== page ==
Security patrols, early bar closures expected to curb Chicago Pride Parade chaos

Sun. June 28, 2015 7:30 AM by Andy Ambrosius

chicago pride parade, 2014

photo credit // eamonn sexton

The SCOTUS marriage equality ruling means more people at the Pride Parade than ever before. Will mayhem stay at a minimum, or will this be the last year the parade stays in Boystown?

Chicago, IL - As parade organizers expect more people than ever to flock to the annual Pride Parade following the U.S. Supreme Court's ruling on same-sex marriage, officials are doing everything possible to curb the mayhem – or risk losing the parade in Boystown altogether.

More than 1 million crowded Chicago's North Side in 2014 to cheer along the route of the parade, a crowd so big that many say it's outgrown its Uptown, Boystown and Lakeview home. While organizers announced in April the Pride Parade would maintain its roots for one more year, attendees should expect a number of drastic changes in an attempt to dial-down the chaos.

According to Lakeview Ald. Tom Tunney (44th), if these measures aren't effective, it could be the last year the Pride Parade marches on the North Side.

"If we do not see a serious improvement in behavior and the parade's impact on our surrounding residents' quality of life this year, we will have no choice but to move the parade out of Lakeview," said Tunney earlier this month. "This is a key year for determining whether or not the pride parade will stay in our community."

Drinking, Security and Partying All On Watch

First and foremost, besides the surge in additional Chicago Police Department officers patrolling the parade, organizers are providing 90 off-duty police officers to help along the route. Part of their job this year, unlike years past, is to enforce a zero-tolerance drinking policy with random alcohol checkpoints.

Fines will reach upwards of $1,000 for open containers along the routes.

That's in addition to local Boystown bars doing their part to keep the peace in the entertainment district. Licensed nightclubs that typically stay open until 4 a.m. are voluntarily closing at 2 a.m. the night of the parade.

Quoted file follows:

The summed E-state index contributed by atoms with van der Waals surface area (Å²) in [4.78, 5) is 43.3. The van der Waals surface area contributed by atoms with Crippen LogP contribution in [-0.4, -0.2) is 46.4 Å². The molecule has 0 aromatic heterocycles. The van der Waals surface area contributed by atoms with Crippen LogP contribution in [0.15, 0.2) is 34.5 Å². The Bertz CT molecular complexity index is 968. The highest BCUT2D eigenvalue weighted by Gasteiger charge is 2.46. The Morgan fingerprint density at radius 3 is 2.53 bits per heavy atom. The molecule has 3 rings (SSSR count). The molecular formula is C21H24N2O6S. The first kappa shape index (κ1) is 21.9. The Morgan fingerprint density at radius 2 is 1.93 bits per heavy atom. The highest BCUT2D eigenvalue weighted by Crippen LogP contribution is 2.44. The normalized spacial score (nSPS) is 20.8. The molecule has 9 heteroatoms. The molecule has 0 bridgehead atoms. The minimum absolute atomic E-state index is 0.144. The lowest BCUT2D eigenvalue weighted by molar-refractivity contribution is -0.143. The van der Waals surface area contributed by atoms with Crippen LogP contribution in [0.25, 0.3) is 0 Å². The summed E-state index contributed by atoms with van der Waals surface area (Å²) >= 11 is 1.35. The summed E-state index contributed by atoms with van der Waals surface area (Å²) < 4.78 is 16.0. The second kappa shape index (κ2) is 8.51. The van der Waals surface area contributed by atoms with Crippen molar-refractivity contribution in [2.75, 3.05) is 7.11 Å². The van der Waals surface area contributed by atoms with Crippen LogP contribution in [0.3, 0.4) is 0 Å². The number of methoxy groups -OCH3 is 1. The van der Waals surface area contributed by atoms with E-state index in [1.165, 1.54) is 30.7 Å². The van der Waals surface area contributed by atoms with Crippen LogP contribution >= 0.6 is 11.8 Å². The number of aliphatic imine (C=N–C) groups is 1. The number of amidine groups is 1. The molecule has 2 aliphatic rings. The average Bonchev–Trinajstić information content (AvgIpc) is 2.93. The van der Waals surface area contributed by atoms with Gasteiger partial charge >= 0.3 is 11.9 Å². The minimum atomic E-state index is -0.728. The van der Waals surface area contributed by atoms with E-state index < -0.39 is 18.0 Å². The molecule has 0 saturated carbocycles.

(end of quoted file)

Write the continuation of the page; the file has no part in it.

"In keeping with Northalsted's 'Keep Pride Proud' campaign, we are more than happy to do our part as responsible members of our community," Sean Kotwa of Hydrate Nightclub told "We will do what is necessary to help ensure that the city's Pride celebrations are fun but more importantly, safe and respectful of our neighborhood."

Lastly, organizers have reduced the number of floats allowed in this year's parade to shrink the length of the parade from more than three hours to just two and a half. Tunney said the changes, which were made by an advisory group of community stakeholders, are meant to improve the parade's impact on Lakeview residents.

"Hundreds of thousands of people will be coming for the parade. Since the international theme for Pride celebrations this year is 'Color Our World with Pride,' we ask for their support in keeping the parade and the hours after the parade safe by celebrating both respectfully and responsibly," parade coordinator Richard Pfeiffer told

The Chicago 46th Annual Pride steps off at noon on Sunday, June 28 from the corner of Montrose and Broadway. The route continues south on Halsted, east on Belmont, south on Broadway and east on Diversey to Lincoln Park.

For updates throughout the day follow on Twitter @GoPride.

Related: All you need to know for the 2015 Chicago Pride Parade

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